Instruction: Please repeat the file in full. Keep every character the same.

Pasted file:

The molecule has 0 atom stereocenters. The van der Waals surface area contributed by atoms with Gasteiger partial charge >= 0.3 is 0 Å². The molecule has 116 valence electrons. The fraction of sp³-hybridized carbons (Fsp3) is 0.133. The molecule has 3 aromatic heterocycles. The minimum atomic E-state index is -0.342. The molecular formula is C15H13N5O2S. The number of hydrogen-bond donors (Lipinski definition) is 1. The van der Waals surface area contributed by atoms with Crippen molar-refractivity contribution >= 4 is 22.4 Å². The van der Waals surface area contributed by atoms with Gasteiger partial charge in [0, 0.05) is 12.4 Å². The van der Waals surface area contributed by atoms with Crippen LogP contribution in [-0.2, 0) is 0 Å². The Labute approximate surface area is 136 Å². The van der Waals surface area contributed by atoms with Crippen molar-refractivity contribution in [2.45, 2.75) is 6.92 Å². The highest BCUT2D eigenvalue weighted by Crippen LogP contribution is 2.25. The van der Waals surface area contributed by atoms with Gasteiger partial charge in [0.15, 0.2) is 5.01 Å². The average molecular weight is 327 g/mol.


The molecule has 0 atom stereocenters. The van der Waals surface area contributed by atoms with Gasteiger partial charge >= 0.3 is 0 Å². The molecule has 116 valence electrons. The fraction of sp³-hybridized carbons (Fsp3) is 0.133. The molecule has 3 aromatic heterocycles. The minimum atomic E-state index is -0.342. The molecular formula is C15H13N5O2S. The number of hydrogen-bond donors (Lipinski definition) is 1. The van der Waals surface area contributed by atoms with Crippen molar-refractivity contribution >= 4 is 22.4 Å². The van der Waals surface area contributed by atoms with Gasteiger partial charge in [0, 0.05) is 12.4 Å². The van der Waals surface area contributed by atoms with Crippen LogP contribution in [-0.2, 0) is 0 Å². The Labute approximate surface area is 136 Å². The van der Waals surface area contributed by atoms with Crippen molar-refractivity contribution in [2.45, 2.75) is 6.92 Å². The highest BCUT2D eigenvalue weighted by Crippen LogP contribution is 2.25. The van der Waals surface area contributed by atoms with Gasteiger partial charge in [0.15, 0.2) is 5.01 Å². The average molecular weight is 327 g/mol.